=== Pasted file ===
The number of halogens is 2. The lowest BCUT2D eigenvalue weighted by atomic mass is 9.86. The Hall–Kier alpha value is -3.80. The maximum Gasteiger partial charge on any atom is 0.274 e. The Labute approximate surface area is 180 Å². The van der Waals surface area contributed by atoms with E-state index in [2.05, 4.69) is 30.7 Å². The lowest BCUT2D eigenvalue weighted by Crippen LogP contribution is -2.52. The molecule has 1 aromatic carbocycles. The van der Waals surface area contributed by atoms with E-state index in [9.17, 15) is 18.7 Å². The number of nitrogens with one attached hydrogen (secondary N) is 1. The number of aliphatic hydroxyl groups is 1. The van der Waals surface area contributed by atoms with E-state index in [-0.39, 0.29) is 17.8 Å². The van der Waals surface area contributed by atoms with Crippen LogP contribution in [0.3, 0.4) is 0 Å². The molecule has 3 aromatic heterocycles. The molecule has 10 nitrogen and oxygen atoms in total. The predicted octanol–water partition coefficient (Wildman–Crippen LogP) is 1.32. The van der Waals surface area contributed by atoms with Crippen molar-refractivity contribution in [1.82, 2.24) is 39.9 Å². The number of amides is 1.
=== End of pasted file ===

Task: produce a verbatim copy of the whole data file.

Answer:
The number of halogens is 2. The lowest BCUT2D eigenvalue weighted by atomic mass is 9.86. The Hall–Kier alpha value is -3.80. The maximum Gasteiger partial charge on any atom is 0.274 e. The Labute approximate surface area is 180 Å². The van der Waals surface area contributed by atoms with E-state index in [2.05, 4.69) is 30.7 Å². The lowest BCUT2D eigenvalue weighted by Crippen LogP contribution is -2.52. The molecule has 1 aromatic carbocycles. The van der Waals surface area contributed by atoms with E-state index in [9.17, 15) is 18.7 Å². The number of nitrogens with one attached hydrogen (secondary N) is 1. The number of aliphatic hydroxyl groups is 1. The van der Waals surface area contributed by atoms with E-state index in [-0.39, 0.29) is 17.8 Å². The van der Waals surface area contributed by atoms with Crippen LogP contribution in [0.3, 0.4) is 0 Å². The molecule has 3 aromatic heterocycles. The molecule has 10 nitrogen and oxygen atoms in total. The predicted octanol–water partition coefficient (Wildman–Crippen LogP) is 1.32. The van der Waals surface area contributed by atoms with Crippen molar-refractivity contribution in [1.82, 2.24) is 39.9 Å². The number of amides is 1.